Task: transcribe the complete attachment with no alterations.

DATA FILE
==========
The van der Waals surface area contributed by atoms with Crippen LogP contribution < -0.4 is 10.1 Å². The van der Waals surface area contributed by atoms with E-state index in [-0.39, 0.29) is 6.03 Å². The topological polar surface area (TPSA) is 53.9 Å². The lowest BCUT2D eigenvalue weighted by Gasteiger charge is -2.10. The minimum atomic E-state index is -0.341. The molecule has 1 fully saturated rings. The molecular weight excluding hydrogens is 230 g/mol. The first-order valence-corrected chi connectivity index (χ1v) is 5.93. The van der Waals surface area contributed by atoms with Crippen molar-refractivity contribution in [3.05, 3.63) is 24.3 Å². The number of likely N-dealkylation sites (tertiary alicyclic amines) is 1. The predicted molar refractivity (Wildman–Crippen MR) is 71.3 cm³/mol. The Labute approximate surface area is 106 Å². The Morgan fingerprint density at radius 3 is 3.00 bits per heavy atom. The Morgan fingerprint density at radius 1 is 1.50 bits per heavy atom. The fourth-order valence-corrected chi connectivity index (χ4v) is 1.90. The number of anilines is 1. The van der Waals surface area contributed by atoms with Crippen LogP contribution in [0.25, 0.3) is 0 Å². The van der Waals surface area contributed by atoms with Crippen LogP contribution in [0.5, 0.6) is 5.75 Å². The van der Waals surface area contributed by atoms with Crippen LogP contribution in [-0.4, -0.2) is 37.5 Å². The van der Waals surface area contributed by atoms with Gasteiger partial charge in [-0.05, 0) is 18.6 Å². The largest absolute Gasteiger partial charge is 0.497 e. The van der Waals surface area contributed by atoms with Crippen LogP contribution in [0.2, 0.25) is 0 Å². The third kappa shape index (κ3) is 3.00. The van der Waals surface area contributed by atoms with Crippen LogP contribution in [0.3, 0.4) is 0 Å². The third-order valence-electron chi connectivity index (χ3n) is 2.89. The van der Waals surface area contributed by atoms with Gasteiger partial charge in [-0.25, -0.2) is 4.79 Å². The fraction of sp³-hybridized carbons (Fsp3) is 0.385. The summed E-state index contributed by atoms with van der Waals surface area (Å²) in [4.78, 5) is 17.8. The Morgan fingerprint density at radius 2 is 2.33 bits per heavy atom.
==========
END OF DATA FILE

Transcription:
The van der Waals surface area contributed by atoms with Crippen LogP contribution < -0.4 is 10.1 Å². The van der Waals surface area contributed by atoms with E-state index in [-0.39, 0.29) is 6.03 Å². The topological polar surface area (TPSA) is 53.9 Å². The lowest BCUT2D eigenvalue weighted by Gasteiger charge is -2.10. The minimum atomic E-state index is -0.341. The molecule has 1 fully saturated rings. The molecular weight excluding hydrogens is 230 g/mol. The first-order valence-corrected chi connectivity index (χ1v) is 5.93. The van der Waals surface area contributed by atoms with Crippen molar-refractivity contribution in [3.05, 3.63) is 24.3 Å². The number of likely N-dealkylation sites (tertiary alicyclic amines) is 1. The predicted molar refractivity (Wildman–Crippen MR) is 71.3 cm³/mol. The Labute approximate surface area is 106 Å². The Morgan fingerprint density at radius 3 is 3.00 bits per heavy atom. The Morgan fingerprint density at radius 1 is 1.50 bits per heavy atom. The fourth-order valence-corrected chi connectivity index (χ4v) is 1.90. The number of anilines is 1. The van der Waals surface area contributed by atoms with Crippen LogP contribution in [0.25, 0.3) is 0 Å². The van der Waals surface area contributed by atoms with Crippen LogP contribution in [0.5, 0.6) is 5.75 Å². The van der Waals surface area contributed by atoms with Crippen LogP contribution in [-0.4, -0.2) is 37.5 Å². The van der Waals surface area contributed by atoms with Gasteiger partial charge in [-0.05, 0) is 18.6 Å². The largest absolute Gasteiger partial charge is 0.497 e. The van der Waals surface area contributed by atoms with Crippen LogP contribution in [0.2, 0.25) is 0 Å². The third kappa shape index (κ3) is 3.00. The van der Waals surface area contributed by atoms with Crippen LogP contribution in [0.3, 0.4) is 0 Å². The third-order valence-electron chi connectivity index (χ3n) is 2.89. The van der Waals surface area contributed by atoms with Gasteiger partial charge in [-0.25, -0.2) is 4.79 Å². The fraction of sp³-hybridized carbons (Fsp3) is 0.385. The summed E-state index contributed by atoms with van der Waals surface area (Å²) in [4.78, 5) is 17.8. The Morgan fingerprint density at radius 2 is 2.33 bits per heavy atom.